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Individual Property Records and Filing System

Reference Number: MTAS-634
Reviewed Date: 07/13/2018

A subsidiary ledger card system should be adequate for small- and medium-size cities. Cities with computer capabilities probably will want to computerize their CAAS records. A separate card should be prepared for each unit of property (any item that can be readily identified and accounted for individually or any group of items, such as chairs, purchased at the same time).

This record of individual properties constitutes the subsidiary ledger. The total of the amounts shown on the subsidiary ledger cards corresponds to the control totals for the capital assets.

The following information should be on each individual property card:

  • Asset number, including the class code;
  • Sequence or payment voucher number;
  • Date of acquisition;
  • Name and address of vendor;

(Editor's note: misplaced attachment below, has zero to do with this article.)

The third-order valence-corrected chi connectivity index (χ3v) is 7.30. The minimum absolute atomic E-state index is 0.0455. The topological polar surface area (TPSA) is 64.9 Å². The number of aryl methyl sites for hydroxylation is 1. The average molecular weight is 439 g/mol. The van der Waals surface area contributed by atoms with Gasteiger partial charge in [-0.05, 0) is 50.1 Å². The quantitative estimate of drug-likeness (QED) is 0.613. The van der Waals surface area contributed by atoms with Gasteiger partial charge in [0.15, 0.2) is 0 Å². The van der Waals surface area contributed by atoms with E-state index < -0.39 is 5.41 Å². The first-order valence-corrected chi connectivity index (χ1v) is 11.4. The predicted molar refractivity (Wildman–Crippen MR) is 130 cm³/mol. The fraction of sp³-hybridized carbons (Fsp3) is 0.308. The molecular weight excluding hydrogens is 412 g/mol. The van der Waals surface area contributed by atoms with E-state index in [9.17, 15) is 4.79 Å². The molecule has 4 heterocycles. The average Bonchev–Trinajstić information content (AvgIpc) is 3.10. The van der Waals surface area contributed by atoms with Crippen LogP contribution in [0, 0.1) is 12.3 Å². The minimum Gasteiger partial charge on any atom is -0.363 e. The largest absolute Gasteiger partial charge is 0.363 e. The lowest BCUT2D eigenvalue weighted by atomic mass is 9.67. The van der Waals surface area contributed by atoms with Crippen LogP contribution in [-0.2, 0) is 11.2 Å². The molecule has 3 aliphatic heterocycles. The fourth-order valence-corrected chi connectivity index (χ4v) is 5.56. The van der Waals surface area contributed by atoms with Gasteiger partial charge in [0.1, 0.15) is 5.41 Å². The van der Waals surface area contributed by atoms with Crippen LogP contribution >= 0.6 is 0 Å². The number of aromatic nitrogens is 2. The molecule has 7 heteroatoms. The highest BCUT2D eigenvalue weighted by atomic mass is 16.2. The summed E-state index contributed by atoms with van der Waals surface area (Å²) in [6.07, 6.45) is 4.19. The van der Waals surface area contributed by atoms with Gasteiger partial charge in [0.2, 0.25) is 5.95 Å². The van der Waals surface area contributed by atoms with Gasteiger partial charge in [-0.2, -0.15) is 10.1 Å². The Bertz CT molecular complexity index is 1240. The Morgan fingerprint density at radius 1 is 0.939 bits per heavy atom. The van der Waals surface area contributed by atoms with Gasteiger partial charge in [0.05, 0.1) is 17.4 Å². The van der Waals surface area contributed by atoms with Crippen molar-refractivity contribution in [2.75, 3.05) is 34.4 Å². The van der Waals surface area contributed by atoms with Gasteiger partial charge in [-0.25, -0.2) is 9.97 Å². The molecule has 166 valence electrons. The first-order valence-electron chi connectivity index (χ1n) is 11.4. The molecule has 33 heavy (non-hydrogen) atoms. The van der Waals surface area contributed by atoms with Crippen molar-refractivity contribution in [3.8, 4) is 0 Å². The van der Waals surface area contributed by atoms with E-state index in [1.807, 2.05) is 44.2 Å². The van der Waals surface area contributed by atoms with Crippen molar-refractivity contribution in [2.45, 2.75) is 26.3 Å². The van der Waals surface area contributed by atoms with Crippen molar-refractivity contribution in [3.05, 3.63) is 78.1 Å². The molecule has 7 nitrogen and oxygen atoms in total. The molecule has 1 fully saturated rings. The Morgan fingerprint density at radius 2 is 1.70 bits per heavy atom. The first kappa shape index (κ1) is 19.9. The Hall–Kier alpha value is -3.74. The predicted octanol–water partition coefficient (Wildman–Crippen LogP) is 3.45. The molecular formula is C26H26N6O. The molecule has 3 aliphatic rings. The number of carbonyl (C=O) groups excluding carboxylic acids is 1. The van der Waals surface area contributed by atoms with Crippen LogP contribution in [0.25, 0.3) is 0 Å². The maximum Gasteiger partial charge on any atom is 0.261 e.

• Abbreviated description;
  • Department, division and unit charged with custody;
  • Location;
  • Cost;
  • Fund and department from which purchased;
  • Method of acquisition;
  • Estimated life;
  • Date, method, and authorization for disposition; and
  • Depreciation method and annual depreciation expense.

Once information has been entered on the asset ledger card, the next step is to develop a filing system to provide controls. Group the cards first by department. In the case of equipment, this usually amounts to grouping by location. Within each department or location, arrange the cards according to the classification of capital asset (i.e., land, building, infrastructure). Further subdivisions may be advisable if justified by the number of cards. For example, equipment could be divided into automotive, construction, office, etc.

Before completing the property card, assign and attach an individual asset number to each asset. This number should appear on the property card. Assigning each item a permanent number provides the necessary link between asset and property record card.

There are a number of adequate numbering systems for recording capital assets. A simple, flexible system might be a numerical sequence code system, with an alpha prefix. The alpha prefix classifies the asset according to the seven classes recommended for accounting and statement presentation purposes (L: land, B: building, I: infrastructure, O: improvements other than building, E: equipment, N: intangibles and C: construction in progress). This code numbering system might also identify the department and asset number.